Software Patents: Just Because It’s in Code Doesn’t Mean it Isn’t an Invention

To hear the critics, software patents are a menace to technology, innovation and civilization as we know it. They claim the Patent and Trademark Office is approving way too many of them, often for obvious ideas that shouldn’t even qualify as inventions. They claim that software patent “monopolies” are killing innovation and blocking competition. And of course they claim that lawsuits over software patents are swamping the courts.  

Two things are missing from this debate. The first is perspective. Software is an immensely important arena of innovation, and it happens to be thriving. Sure, there are some epic patent fights over software, notably in smartphone technology. But software innovation is moving at light speed, venture capital is pouring in, and consumers are benefitting. The patents aren’t slowing anything, much less imprisoning anyone.

The second thing missing from this debate is facts, both about what software is and what’s happening with software patents and litigation. So let’s review some key points:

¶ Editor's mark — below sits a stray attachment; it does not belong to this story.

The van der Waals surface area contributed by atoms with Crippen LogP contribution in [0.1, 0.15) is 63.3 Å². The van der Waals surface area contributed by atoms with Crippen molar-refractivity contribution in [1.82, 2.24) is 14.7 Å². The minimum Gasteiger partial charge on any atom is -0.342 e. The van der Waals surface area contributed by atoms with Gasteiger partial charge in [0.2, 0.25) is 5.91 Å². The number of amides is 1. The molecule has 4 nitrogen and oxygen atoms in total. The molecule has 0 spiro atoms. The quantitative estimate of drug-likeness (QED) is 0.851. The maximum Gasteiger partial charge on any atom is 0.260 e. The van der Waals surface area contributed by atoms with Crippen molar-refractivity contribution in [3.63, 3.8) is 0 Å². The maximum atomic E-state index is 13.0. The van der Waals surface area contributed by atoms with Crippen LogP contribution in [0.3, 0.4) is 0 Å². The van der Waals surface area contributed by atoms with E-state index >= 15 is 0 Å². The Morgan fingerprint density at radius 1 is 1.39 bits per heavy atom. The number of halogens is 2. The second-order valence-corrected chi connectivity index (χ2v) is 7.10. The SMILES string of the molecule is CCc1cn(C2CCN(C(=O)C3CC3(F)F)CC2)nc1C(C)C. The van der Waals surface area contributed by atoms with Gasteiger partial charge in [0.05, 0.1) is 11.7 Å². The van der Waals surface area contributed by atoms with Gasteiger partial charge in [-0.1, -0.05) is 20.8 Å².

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Five Fairy Tales To Quash in 2014

As Congress and regulators suit up for major battles this year over “patent trolls,” let’s put a lid on the fairy tales. High-powered industry lobbyists and their allies are swamping Washington with cartoons of hairy monsters (often in suits and carrying brief cases), baring fangs and wielding spiked clubs. There’s nothing wrong with a little entertainment to push a cause, but this debate is important to inventors and facts matter.  

Five Fairy Tales To Quash in 2014